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April 29, 2007 | Sandy Banks, Times Staff Writer
First Lady Laura Bush had a hard act to follow Saturday when she delivered the commencement speech at Pepperdine University's graduation ceremony. Preceding her was a student speaker -- graduating senior Christine E. Li, an intercultural communication major from Santa Monica -- who cried, and moved parents and fellow grads to tears, as she lauded classmates' "incredible capacity to love."
November 16, 2006 | David A. Keeps, Times Staff Writer
JUST so you know, F*art stands for Functional Art, according to owners Steve Cindoyan and Karina Macias. "We pronounce it Eff Art," says Macias, who isn't bothered by alternate pronunciations. "Shopping should be fun, not an intimidating chore." After noting a lack of design destinations in their booming Eagle Rock neighborhood and growing tired of trekking to museum stores, the partners opened their doors as "a gift shop for people who gift themselves."
April 14, 2014 | By Christie D'Zurilla
For Zac Efron, it appears that one awesome shirtless performance has led right to another, as he accepted his MTV Movie Award half naked on Sunday night.  The actor, who won the trophy for shirtless performance by stripping down in "That Awkward Moment," had promised in March to take off his top for the awards if he beat Chris Hemsworth's hotness in "Thor. " At first, it seemed as if he wasn't going to follow through on his pledge. But with Rita Ora providing a bit of stripping assistance - she came up behind him and ripped open his snap-closure shirt - he eventually delivered.  "If I beat Thor- I'm accepting the award shirtless on stage.
Age: 43 Accomplishments: Founded Lotus Development Corp. Co-founded the to promote free and open communications in the digital world. Education: Bachelor's from Yale College, with interdisciplinary major in cybernetics. Master's in psychology from Beacon College. Interests: Eastern religion, reading, mountain biking on Martha's Vineyard Family: Kapor and his wife, Ellen Poss, a psychiatrist, have a young daughter and son. They live in Brookline, Mass.
April 16, 2012 | By Morgan Little
As the Cyber Intelligence Sharing and Protection Act of 2011 nears its time in the congressional spotlight, supporters and detractors alike are fine-tuning their arguments in preparation for another battle over how the Internet will be influenced by federal legislation. The core objective of CISPA is simple: Opening up greater means for communication between private entities and the federal government on issues of cybersecurity and national security. “Today the U.S. government protects itself using classified and unclassified threat information that it identifies from attacks on its networks,” a staffer on the Permanent Select Committee on Intelligence said, introducing the legislation on a conference call April 10. “However, the majority of the private sector doesn't get access to this information because the government has no mechanism today for effectively sharing.” The points of contention reside within the details of the bill.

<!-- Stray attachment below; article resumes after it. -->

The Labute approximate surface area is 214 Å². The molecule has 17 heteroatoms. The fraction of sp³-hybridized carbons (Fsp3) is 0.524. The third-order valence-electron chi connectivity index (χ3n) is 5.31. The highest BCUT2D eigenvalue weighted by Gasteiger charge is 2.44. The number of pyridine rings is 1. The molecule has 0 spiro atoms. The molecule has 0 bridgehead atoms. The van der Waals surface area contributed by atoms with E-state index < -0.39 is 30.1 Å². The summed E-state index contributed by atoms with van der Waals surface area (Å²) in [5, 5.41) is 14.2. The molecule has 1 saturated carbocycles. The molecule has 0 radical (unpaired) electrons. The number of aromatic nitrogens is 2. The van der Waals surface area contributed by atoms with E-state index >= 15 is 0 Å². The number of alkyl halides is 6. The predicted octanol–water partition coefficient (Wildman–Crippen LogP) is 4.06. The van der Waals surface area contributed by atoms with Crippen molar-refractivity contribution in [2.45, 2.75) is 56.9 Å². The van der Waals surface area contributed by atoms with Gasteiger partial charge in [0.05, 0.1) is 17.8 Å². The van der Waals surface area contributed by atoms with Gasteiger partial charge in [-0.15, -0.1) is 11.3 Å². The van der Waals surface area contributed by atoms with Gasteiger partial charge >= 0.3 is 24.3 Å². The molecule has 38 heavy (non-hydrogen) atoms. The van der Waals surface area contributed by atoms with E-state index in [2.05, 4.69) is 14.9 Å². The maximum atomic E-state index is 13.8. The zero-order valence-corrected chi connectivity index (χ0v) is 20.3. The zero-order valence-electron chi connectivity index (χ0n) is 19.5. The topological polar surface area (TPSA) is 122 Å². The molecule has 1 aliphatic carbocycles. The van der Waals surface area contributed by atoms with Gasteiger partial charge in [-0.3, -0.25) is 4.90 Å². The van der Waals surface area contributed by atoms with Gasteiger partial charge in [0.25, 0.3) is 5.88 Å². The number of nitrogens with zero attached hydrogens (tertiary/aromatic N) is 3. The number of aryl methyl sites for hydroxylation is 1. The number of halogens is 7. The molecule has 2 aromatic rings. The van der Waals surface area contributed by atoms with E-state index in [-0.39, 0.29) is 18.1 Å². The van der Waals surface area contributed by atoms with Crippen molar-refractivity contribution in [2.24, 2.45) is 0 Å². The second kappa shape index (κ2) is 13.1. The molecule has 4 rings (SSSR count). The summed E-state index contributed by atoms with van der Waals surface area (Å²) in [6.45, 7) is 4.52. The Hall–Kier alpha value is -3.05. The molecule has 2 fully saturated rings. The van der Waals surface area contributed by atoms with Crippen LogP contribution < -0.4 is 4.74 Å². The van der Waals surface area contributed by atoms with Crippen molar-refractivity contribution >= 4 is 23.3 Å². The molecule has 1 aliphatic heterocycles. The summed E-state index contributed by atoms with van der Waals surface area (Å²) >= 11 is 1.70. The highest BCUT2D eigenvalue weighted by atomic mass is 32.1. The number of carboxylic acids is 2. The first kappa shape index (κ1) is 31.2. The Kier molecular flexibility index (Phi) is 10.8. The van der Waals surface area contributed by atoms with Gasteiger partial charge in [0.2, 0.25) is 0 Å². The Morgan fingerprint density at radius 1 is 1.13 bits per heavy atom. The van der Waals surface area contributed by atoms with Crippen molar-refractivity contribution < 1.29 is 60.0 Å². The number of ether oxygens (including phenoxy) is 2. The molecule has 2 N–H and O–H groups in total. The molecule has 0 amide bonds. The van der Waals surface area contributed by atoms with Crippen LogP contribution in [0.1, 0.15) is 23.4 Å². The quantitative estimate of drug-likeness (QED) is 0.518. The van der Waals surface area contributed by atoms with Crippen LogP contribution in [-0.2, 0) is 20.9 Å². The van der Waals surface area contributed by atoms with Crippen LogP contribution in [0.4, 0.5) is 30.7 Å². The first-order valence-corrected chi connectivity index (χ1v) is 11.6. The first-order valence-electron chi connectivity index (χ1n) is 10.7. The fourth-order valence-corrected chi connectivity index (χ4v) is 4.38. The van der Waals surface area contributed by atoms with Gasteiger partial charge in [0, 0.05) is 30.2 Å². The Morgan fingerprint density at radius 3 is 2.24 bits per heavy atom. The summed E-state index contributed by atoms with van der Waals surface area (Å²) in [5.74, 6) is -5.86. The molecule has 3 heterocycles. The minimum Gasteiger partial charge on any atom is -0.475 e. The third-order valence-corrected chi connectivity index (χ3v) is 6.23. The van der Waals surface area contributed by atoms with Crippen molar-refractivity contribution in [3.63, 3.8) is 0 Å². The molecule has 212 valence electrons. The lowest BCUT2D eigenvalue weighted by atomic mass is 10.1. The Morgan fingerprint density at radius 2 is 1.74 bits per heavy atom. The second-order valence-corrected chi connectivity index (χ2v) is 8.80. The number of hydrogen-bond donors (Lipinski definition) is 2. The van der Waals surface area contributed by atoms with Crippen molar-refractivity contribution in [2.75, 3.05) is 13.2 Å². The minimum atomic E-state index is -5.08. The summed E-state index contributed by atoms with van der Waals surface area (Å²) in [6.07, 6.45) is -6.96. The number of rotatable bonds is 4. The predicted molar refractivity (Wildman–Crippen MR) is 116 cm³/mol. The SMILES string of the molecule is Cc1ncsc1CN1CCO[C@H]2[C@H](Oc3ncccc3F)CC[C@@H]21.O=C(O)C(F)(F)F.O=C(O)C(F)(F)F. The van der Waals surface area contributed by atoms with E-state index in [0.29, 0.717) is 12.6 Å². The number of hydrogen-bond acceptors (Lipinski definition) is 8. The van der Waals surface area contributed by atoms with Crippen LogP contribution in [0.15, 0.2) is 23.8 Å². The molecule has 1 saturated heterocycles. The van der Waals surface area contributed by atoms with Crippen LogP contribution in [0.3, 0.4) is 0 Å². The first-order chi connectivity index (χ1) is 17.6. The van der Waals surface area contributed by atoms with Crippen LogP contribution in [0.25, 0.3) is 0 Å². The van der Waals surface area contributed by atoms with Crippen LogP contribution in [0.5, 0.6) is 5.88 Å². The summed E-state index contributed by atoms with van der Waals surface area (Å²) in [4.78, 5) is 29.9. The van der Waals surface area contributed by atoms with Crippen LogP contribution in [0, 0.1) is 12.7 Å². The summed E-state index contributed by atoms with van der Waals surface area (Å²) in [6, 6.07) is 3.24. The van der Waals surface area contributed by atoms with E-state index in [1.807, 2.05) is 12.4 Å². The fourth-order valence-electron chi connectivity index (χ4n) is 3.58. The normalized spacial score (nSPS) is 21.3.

November 6, 2000 | From Associated Press
Genius, grit and greed drove the first raucous decades of high-tech high life. Now, a cyberlaw expert hopes to start up something new in Silicon Valley: a dot-conscience. With a staff of law school students at UC Berkeley, the clinic will examine dot-com cons, electronic eavesdropping, copyright battles and other ethical dilemmas.
April 19, 2005 | Jon Healey, Times Staff Writer
Congress is poised to pass a bill ratcheting up the penalties for movie and music bootlegging, handing Hollywood a long-sought victory in its drive to prosecute pirates. But the Family Entertainment and Copyright Act of 2005, which the House is expected to approve today, includes a bitter pill for the studios: It would legalize products that electronically snip offensive scenes or words from DVDs.
Comstockery and bowdlerism have been menacing artistic expression since long before the eras of either Anthony Comstock or Thomas Bowlder, the men whose names became wedded to literary censorship. Bowlder published a G-rated volume of Shakespeare in 1818, and Comstock, as secretary of the New York Society for the Suppression of Vice in the 1870s, helped destroy 160 tons of literature and pictures he deemed immoral.
December 23, 1996 | STEVE G. STEINBERG
Every December I am reminded of direct marketing's disconcerting precision. My mailbox fills with catalogs of electronic gadgets and books, while my neighbor's is stuffed with glossy brochures for cutlery sets and bread machines. I don't even need to check the mailing label to know when mail has been incorrectly sorted--the cover image of a richly appointed hearth is sufficient clue. This kind of pinpoint marketing is, of course, both a blessing and a curse.
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